Stickley here discusses the innate value of woodworking as a recreational activity and goes into the best methods to educate youth in woodworking.
Woodworking as Recreation
¶ Every one knows the relief to brain workers and to professional men that is found in this kind of work (woodworking). It not only affords a wholesome change of occupation but brings into play a different set of faculties and so proves both restful and stimulating. A professional or business man who can find relief from his regular work in some such pursuit, which he takes up as a recreation, does better work in his own vocation because he is a healthier and better balanced man and his interest in his home grows more vivid and personal with every article of furniture that he makes with his own hands and according to his own ideas.
¶ As for the means of education afforded by this kind of work, woodworking, we have no better proof than is shown by the widespread belief in the efficacy of manual training in our public schools, although to a practical craftsman there would seem to be plenty of room for improvement, both as to methods of teaching and the quality of workmanship that is required from the students. Where manual training is taken up purely on account of the mental development it affords, there is a tendency to make it entirely academic. The teachers for the most part rely almost wholly upon theory and have very little practical knowledge of the thing they teach. The result is that a boy is encouraged to express his own individuality in designing and making the thing that appeals to him instead of being taught sound principles of design and construction and so guided by a competent worker that all his own work is based upon these principles and is thoroughly done. If the work is merely regarded as play, the theoretical attitude toward the expression of individuality is all right; but if it is regarded as a preparation for the serious business of later life, the result shows that it unfits the student for real work in just such measure as he shows an aptitude for play work.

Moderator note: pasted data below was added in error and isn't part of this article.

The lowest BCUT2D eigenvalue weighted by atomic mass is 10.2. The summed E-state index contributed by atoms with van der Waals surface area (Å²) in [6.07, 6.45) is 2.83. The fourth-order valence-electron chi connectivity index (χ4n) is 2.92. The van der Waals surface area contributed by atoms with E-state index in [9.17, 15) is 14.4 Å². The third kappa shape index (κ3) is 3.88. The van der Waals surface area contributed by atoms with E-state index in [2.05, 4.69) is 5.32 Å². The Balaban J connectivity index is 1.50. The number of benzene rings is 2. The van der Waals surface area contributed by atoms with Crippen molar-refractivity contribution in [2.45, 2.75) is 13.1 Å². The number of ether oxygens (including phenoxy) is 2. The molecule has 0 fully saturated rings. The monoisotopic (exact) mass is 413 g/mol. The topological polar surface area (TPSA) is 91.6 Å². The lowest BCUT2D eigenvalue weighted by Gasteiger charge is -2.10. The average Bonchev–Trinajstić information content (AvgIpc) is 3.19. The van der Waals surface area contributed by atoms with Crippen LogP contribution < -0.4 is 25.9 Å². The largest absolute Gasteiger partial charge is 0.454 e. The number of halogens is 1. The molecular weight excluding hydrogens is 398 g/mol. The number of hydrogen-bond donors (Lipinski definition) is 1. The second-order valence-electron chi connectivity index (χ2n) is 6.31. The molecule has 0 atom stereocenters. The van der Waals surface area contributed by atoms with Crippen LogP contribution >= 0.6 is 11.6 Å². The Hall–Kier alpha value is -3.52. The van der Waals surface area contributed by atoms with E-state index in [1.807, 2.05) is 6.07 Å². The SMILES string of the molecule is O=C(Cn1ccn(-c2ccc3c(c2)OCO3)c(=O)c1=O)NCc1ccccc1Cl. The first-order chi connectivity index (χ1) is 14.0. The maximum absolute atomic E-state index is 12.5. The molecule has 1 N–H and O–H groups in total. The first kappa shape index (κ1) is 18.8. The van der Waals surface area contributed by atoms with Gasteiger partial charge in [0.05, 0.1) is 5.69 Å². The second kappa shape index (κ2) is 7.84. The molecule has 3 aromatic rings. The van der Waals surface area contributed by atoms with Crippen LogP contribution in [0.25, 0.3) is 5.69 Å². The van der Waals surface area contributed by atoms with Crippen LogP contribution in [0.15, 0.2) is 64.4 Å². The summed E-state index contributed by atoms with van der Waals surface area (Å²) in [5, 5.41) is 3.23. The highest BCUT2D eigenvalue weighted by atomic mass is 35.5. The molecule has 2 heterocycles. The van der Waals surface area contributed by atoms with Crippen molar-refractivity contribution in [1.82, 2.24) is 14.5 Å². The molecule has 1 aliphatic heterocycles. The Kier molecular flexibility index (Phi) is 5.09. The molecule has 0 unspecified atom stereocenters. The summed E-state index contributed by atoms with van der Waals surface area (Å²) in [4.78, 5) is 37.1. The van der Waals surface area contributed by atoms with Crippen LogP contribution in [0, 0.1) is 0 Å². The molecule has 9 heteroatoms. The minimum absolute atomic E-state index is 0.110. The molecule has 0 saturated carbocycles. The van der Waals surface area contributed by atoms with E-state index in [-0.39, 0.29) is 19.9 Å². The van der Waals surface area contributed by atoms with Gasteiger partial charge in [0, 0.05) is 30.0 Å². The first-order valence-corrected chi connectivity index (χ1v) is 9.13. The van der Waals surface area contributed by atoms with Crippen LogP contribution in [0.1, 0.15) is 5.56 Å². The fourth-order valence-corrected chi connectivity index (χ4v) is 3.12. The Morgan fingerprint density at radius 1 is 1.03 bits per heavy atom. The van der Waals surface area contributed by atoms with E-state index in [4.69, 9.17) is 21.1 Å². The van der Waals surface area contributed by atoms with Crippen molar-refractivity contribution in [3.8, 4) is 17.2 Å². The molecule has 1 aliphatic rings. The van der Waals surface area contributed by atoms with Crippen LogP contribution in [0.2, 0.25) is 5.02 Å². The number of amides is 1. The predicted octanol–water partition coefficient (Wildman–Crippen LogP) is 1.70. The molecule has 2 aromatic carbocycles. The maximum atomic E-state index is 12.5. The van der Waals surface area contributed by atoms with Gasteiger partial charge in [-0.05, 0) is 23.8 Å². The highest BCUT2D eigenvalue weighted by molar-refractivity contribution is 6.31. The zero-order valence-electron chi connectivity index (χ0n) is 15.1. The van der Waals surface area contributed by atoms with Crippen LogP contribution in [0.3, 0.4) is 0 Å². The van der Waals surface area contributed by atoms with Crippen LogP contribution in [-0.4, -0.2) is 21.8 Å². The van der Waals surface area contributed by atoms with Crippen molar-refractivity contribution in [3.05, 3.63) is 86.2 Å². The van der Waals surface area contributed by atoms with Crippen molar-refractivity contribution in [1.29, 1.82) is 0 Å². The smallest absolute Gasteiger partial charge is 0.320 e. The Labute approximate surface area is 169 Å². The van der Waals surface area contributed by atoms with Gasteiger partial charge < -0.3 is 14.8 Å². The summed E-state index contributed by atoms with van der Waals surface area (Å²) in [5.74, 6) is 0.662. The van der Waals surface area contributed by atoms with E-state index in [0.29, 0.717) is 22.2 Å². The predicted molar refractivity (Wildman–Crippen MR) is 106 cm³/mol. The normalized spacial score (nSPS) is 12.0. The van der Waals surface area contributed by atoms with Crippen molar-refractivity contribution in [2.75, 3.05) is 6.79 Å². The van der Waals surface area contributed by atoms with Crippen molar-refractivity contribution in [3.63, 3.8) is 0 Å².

Craftsman Style Woodworking Training
¶ The introduction of the Craftsman style has practically revolutionized manual training in our public schools, because it has placed at the disposal of the teachers designs of such simplicity and clearness of construction that the work of teaching has been made much easier and the field of manual training has been greatly broadened. Before the introduction of Craftsman furniture, manual training in the schools rested chiefly upon sloyd, which was confined to the making of small articles entirely for the sake of the mental development afforded by the intelligent use of the hands. Now, however, the students of manual training are learning to make furniture after such models as we show here and the very necessary element of usefulness is added to the things they make. The only difficulty is that the craft itself is not well enough understood by the teachers to be imparted to the students in such a way that they derive any permanent benefit from it. The teaching is, as we have said, largely theoretical and the object of the whole training is mental development along general lines rather than the moral development that comes from learning to do useful work thoroughly and well. As cabinetwork is handled in the manual training departments of the schools, it is distinctly a side issue, and exhibitions of the work to which public attention is frequently invited show ambitious pieces of furniture that are wrongly proportioned, badly put together and finished in a slovenly way, thus producing exactly the opposite effect upon the pupil from what is intended. If the State or municipal authorities would see to it that manual training in the form of woodworking of all kinds, and especially the making of furniture, were placed under the charge of thoroughly skilled craftsmen who understood and were able to teach all the principles of construction, the moral and educational effect of such work would be almost incalculable.
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